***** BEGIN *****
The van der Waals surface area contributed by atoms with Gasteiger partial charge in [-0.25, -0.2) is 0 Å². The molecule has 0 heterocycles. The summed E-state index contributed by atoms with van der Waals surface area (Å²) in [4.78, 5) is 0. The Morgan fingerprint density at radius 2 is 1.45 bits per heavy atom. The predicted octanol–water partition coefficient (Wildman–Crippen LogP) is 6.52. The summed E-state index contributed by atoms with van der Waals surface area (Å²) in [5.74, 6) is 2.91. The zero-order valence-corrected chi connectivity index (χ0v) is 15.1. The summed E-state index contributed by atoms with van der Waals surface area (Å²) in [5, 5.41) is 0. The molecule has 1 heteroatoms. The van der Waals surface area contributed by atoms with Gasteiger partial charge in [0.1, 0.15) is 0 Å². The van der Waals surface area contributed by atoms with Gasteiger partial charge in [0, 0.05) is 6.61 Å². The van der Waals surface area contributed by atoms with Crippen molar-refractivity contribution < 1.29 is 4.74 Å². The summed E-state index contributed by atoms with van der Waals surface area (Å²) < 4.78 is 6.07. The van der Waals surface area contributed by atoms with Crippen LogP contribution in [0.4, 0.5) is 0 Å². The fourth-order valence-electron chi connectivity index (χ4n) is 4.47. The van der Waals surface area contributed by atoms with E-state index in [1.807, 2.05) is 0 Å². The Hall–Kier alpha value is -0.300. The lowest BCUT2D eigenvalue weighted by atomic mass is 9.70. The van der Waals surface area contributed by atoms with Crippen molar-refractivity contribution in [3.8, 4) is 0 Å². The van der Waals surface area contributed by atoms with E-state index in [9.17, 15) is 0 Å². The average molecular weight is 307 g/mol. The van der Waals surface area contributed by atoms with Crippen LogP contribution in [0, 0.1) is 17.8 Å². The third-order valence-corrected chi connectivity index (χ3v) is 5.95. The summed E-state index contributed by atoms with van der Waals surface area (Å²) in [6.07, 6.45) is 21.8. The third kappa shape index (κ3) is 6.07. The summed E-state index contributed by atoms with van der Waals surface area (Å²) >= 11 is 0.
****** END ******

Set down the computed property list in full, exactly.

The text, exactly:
The van der Waals surface area contributed by atoms with Gasteiger partial charge in [-0.25, -0.2) is 0 Å². The molecule has 0 heterocycles. The summed E-state index contributed by atoms with van der Waals surface area (Å²) in [4.78, 5) is 0. The Morgan fingerprint density at radius 2 is 1.45 bits per heavy atom. The predicted octanol–water partition coefficient (Wildman–Crippen LogP) is 6.52. The summed E-state index contributed by atoms with van der Waals surface area (Å²) in [5.74, 6) is 2.91. The zero-order valence-corrected chi connectivity index (χ0v) is 15.1. The summed E-state index contributed by atoms with van der Waals surface area (Å²) in [5, 5.41) is 0. The molecule has 1 heteroatoms. The van der Waals surface area contributed by atoms with Gasteiger partial charge in [0.1, 0.15) is 0 Å². The van der Waals surface area contributed by atoms with Gasteiger partial charge in [0, 0.05) is 6.61 Å². The van der Waals surface area contributed by atoms with Crippen molar-refractivity contribution < 1.29 is 4.74 Å². The summed E-state index contributed by atoms with van der Waals surface area (Å²) < 4.78 is 6.07. The van der Waals surface area contributed by atoms with Crippen LogP contribution in [0.4, 0.5) is 0 Å². The fourth-order valence-electron chi connectivity index (χ4n) is 4.47. The van der Waals surface area contributed by atoms with E-state index in [1.807, 2.05) is 0 Å². The Hall–Kier alpha value is -0.300. The lowest BCUT2D eigenvalue weighted by atomic mass is 9.70. The van der Waals surface area contributed by atoms with Crippen molar-refractivity contribution in [3.8, 4) is 0 Å². The van der Waals surface area contributed by atoms with E-state index in [9.17, 15) is 0 Å². The average molecular weight is 307 g/mol. The van der Waals surface area contributed by atoms with Crippen LogP contribution in [0, 0.1) is 17.8 Å². The third-order valence-corrected chi connectivity index (χ3v) is 5.95. The summed E-state index contributed by atoms with van der Waals surface area (Å²) in [6.07, 6.45) is 21.8. The third kappa shape index (κ3) is 6.07. The summed E-state index contributed by atoms with van der Waals surface area (Å²) >= 11 is 0.